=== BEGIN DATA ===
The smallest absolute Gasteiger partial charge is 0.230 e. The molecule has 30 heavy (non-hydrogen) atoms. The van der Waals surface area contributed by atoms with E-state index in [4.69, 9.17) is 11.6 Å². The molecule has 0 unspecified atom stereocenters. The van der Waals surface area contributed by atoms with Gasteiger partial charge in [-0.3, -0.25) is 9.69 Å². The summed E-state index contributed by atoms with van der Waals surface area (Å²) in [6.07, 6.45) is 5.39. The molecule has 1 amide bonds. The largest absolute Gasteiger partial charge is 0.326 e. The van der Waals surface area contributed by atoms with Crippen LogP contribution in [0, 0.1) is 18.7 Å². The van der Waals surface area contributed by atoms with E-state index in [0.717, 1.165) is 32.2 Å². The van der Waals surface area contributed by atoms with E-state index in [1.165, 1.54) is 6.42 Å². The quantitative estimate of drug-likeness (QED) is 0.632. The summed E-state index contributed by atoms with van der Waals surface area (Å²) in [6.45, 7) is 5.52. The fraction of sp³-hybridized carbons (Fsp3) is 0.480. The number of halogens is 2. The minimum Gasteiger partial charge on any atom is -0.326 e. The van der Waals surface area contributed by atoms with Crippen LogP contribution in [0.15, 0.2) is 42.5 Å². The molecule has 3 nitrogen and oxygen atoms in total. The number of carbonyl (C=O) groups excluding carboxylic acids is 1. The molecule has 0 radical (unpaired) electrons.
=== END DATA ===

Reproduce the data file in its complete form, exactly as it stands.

The smallest absolute Gasteiger partial charge is 0.230 e. The molecule has 30 heavy (non-hydrogen) atoms. The van der Waals surface area contributed by atoms with E-state index in [4.69, 9.17) is 11.6 Å². The molecule has 0 unspecified atom stereocenters. The van der Waals surface area contributed by atoms with Gasteiger partial charge in [-0.3, -0.25) is 9.69 Å². The summed E-state index contributed by atoms with van der Waals surface area (Å²) in [6.07, 6.45) is 5.39. The molecule has 1 amide bonds. The largest absolute Gasteiger partial charge is 0.326 e. The van der Waals surface area contributed by atoms with Crippen LogP contribution in [0, 0.1) is 18.7 Å². The van der Waals surface area contributed by atoms with E-state index in [0.717, 1.165) is 32.2 Å². The van der Waals surface area contributed by atoms with E-state index in [1.165, 1.54) is 6.42 Å². The quantitative estimate of drug-likeness (QED) is 0.632. The summed E-state index contributed by atoms with van der Waals surface area (Å²) in [6.45, 7) is 5.52. The fraction of sp³-hybridized carbons (Fsp3) is 0.480. The number of halogens is 2. The minimum Gasteiger partial charge on any atom is -0.326 e. The van der Waals surface area contributed by atoms with Crippen LogP contribution in [0.15, 0.2) is 42.5 Å². The molecule has 3 nitrogen and oxygen atoms in total. The number of carbonyl (C=O) groups excluding carboxylic acids is 1. The molecule has 0 radical (unpaired) electrons.